Cumulous clouds reflected onto a wavy lake, both simple and complex at the same time. I like to think of optics as moveable art. There’s something meditative about observing how light interacts with the environment. It dances on the surface interacting with the objects found above and below it—never duplicating, always changing.
Sometimes the image finds the quote while other times the quote finds the image, either way I’m happy when I can find words that expand on what I’m feeling when I photograph.
I remember the first time that I saw a halo and the geek in me rushed home to find out what created it.
That was the beginning of my occasional e-mail chats with Les Cowley of atoptics, a man very generous with his knowledge, and the start of my passion for studying ice crystals in the atmosphere.
These words today though, a semi transparent envelope, as it refers to life deeply resonate with me.
The 22 degree halo in this image appeared fleetingly as we drank from the waters where two glacial brooks converged.
Don’t forget to look up, day or night, and let the luminous beauty of nature envelop you.
You won’t be sorry you did…
an affirmation of beauty.When one tugs at a single thing in nature, he finds it attached to the rest of the world.
I celebrated the start of Earth Day by spending a good part of the night outside on a cot bundled up against the 34 degree temperature.
This year the celebration coincided with the Lyrid meteor showers and as an added bonus, the Northern Lights made an appearance.
The hooting from a Great Horned Owl resonated through the still night air.
Night time is time of rest and rejuvenation and for me nothing fills my soul more than connecting with the natural world around me. I didn’t take many photos last night because I wanted to just soak up the beauty of a clear night sky. We haven’t had many of those lately.
This past week was filled with so many exhilarating moments.
A lightning storm that sent hail cascading off of my metal roof in quantities that I have not seen before.
Another halo event, not as vividly colorful as some of the others I have had the good fortune to observe but this one brought me another rare arc from my bucket list; a Wegener arc, named for scientist Alfred Wegener who first discovered it.
Icing on top of the cake came in the form of confirmation and congratulations from renowned physicist Les Cowley of atoptics . Also visible, 22 degree halo, circumscribed arc, and parhelic circle all created by ice crystals in cirrus clouds.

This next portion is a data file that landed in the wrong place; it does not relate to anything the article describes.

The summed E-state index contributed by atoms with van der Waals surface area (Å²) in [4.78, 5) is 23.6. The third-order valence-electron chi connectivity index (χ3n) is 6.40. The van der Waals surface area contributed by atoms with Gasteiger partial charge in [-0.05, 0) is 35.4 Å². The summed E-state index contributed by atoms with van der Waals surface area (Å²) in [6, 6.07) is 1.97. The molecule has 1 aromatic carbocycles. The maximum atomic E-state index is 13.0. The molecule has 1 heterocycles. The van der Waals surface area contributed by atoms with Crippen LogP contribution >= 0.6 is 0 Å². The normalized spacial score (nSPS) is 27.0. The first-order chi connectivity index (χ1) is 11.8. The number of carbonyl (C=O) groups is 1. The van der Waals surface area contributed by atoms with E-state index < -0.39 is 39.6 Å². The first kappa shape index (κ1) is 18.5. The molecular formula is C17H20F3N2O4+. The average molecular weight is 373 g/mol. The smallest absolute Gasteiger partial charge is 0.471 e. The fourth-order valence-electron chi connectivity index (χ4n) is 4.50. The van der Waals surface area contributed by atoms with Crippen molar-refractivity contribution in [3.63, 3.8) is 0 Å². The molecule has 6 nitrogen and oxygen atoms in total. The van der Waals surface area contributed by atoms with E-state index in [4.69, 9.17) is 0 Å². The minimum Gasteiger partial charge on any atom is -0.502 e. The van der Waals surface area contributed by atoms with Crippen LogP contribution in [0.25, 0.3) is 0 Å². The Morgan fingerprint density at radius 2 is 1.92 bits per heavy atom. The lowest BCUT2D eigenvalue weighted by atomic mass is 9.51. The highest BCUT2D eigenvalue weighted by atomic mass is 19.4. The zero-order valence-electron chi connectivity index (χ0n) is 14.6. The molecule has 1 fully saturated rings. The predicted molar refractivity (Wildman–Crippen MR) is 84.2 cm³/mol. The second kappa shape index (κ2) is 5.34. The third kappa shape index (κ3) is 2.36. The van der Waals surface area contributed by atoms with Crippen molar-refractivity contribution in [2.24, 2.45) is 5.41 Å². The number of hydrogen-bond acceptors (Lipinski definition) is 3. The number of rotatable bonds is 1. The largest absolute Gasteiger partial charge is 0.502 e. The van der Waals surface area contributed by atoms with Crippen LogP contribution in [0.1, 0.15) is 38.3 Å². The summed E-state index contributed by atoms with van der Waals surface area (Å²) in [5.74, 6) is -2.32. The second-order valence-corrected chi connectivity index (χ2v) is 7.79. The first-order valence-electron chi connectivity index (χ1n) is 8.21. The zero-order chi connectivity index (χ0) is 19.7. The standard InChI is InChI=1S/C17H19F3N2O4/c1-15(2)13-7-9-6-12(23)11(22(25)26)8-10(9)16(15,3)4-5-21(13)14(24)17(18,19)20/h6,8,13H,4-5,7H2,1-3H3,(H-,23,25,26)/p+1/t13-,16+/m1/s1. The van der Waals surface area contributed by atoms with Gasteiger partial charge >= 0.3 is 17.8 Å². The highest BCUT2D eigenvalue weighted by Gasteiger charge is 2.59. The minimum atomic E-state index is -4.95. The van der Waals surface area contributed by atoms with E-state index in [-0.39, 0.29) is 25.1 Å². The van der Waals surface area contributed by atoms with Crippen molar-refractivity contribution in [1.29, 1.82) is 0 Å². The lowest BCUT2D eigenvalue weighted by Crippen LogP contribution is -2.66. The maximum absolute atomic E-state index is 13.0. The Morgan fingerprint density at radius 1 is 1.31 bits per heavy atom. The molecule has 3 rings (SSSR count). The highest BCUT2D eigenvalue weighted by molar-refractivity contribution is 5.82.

I still recall a poster that I had when I was very young. It was a cloud chart.
Celebrate Earth Day and take a few minutes to soak in some of the beauty of your natural world.
and another exciting halo event!
There is no luck except where there is discipline.
I’m breaking my weekly blog post routine to write a follow-up on yesterday’s post. I wrote that one on Saturday night to publish in the morning and upon going outside saw cirrus clouds and a 22 degree halo forming around the rising sun. While these are more common than rainbows, occurring on average 100 times a year, what happened a little later was very exciting for me.
Halos are formed by orientation of different types of crystals in the atmosphere and size, shape, alignment, and perfection all play a role. Type of crystal, column or plate, play a role in what type of halo appears and when I see a combination of ice halos start to appear, indicating the presence of both types of crystals…I start to pay attention.
This happened yesterday when I saw a solitary sundog appear to the left of the 22 degree halo. Sundogs are those bright rainbow colored spots that occasionally appear to the left and right of the 22 degree halo encircling the sun.
Although I may not see another group of halos like I photographed in yesterday’s blog post again since some of those halos are only visible on average 1-4 times a year, I’m always excited at the possibility.
On Sunday morning my persistence paid off and I was able to add a parhelic circle, visible on average 4 times a year, and a 120 degree parhelia, visible 1.2 times a year on average, to my collection! I also captured a supralateral or possible 46 degree halo, the two are often hard to differentiate between and occur on average 4.2 times a year, and a circumscribed arc.
In the image above, the 22 degree halo is in the bottom right, the parhelic circle is the white halo extending up the top left, and that small circular spot just above midline on the circle is the 120 degree parhelia.